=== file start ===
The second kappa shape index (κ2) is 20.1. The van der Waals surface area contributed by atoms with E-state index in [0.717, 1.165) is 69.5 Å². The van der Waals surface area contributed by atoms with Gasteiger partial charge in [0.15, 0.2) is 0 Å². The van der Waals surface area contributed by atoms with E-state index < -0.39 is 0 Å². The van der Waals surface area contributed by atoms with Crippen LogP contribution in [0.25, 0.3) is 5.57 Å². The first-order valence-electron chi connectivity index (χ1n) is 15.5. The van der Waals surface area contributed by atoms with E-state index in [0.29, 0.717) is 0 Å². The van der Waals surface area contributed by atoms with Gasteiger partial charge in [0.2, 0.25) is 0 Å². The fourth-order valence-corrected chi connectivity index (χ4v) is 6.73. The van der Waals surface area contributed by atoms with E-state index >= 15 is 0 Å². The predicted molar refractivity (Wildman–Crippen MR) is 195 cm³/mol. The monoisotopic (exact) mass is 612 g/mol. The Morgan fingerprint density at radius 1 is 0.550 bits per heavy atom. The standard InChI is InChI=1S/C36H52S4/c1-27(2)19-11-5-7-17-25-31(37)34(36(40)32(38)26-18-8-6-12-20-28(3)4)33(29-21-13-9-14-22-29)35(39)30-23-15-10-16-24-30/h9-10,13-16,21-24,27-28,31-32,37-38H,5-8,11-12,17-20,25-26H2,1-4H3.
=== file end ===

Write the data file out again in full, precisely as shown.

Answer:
The second kappa shape index (κ2) is 20.1. The van der Waals surface area contributed by atoms with E-state index in [0.717, 1.165) is 69.5 Å². The van der Waals surface area contributed by atoms with Gasteiger partial charge in [0.15, 0.2) is 0 Å². The van der Waals surface area contributed by atoms with E-state index < -0.39 is 0 Å². The van der Waals surface area contributed by atoms with Crippen LogP contribution in [0.25, 0.3) is 5.57 Å². The first-order valence-electron chi connectivity index (χ1n) is 15.5. The van der Waals surface area contributed by atoms with E-state index in [0.29, 0.717) is 0 Å². The van der Waals surface area contributed by atoms with Gasteiger partial charge in [0.2, 0.25) is 0 Å². The fourth-order valence-corrected chi connectivity index (χ4v) is 6.73. The van der Waals surface area contributed by atoms with E-state index >= 15 is 0 Å². The predicted molar refractivity (Wildman–Crippen MR) is 195 cm³/mol. The monoisotopic (exact) mass is 612 g/mol. The Morgan fingerprint density at radius 1 is 0.550 bits per heavy atom. The standard InChI is InChI=1S/C36H52S4/c1-27(2)19-11-5-7-17-25-31(37)34(36(40)32(38)26-18-8-6-12-20-28(3)4)33(29-21-13-9-14-22-29)35(39)30-23-15-10-16-24-30/h9-10,13-16,21-24,27-28,31-32,37-38H,5-8,11-12,17-20,25-26H2,1-4H3.